This view from 1970 is still espoused today, and conflicts with Dawkins' view of "the gene as a form of "information [that] passes through bodies and affects them, but is not affected by them on its way through". The philosophical/biological field of enactivism stresses the interaction of the living agent with its environment and the relation of probing the environment to cognition and adaptation. Gene activation depends upon the cellular milieu. An extended discussion of the contrasts between enactivism and Dawkins' views, and with their support by Dennett, is provided by Thompson.
McGann & others argue that enactivism attempts to mediate between the explanatory role of the coupling between cognitive agent and environment and the traditional emphasis on brain mechanisms found in neuroscience and psychology. In the interactive approach to social cognition developed by De Jaegher & others, the dynamics of interactive processes are seen to play significant roles in coordinating interpersonal understanding, processes that in part include what they call "participatory sense-making". Recent developments of enactivism in the area of social neuroscience involve the proposal of "The Interactive Brain Hypothesis" where social cognition brain mechanisms, even those used in non-interactive situations, are proposed to have interactive origins.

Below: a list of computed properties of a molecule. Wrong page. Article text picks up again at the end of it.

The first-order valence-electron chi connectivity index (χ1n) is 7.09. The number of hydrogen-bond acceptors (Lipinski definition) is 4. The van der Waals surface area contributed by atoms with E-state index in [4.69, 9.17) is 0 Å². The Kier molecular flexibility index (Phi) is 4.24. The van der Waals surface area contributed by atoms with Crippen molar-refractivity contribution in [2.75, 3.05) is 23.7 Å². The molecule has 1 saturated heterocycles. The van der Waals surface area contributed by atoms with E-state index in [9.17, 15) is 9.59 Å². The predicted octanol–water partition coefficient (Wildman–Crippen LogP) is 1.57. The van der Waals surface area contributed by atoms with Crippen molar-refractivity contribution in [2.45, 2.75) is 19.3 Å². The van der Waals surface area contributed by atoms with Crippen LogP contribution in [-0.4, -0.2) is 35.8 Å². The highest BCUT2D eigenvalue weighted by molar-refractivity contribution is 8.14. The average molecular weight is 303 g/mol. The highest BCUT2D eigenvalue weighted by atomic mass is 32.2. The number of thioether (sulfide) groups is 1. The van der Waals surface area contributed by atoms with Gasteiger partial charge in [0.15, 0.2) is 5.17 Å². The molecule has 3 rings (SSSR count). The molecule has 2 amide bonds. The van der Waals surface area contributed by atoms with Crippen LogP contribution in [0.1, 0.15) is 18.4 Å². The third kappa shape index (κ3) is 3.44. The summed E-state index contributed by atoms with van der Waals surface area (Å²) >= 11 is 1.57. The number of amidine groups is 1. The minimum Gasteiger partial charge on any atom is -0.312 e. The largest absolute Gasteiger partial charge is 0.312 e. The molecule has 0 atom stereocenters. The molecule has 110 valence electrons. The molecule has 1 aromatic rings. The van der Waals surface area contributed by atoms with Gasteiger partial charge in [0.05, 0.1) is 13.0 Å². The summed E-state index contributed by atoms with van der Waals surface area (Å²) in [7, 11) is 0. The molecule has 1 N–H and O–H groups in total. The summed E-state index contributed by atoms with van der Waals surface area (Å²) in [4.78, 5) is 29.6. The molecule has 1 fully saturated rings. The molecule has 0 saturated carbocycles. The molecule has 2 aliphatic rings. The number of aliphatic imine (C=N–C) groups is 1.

In cultural psychology, enactivism is seen as a way to uncover cultural influences upon feeling, thinking and acting. Baerveldt and Verheggen argue that "It appears that seemingly natural experience is thoroughly intertwined with sociocultural realities." They suggest that the social patterning of experience is to be understood through enactivism, "the idea that the reality we have in common, and in which we find ourselves, is neither a world that exists independently from us, nor a socially shared way of representing such a pregiven world, but a world itself brought forth by our ways of communicating and our joint action...The world we inhabit is manufactured of 'meaning' rather than 'information'.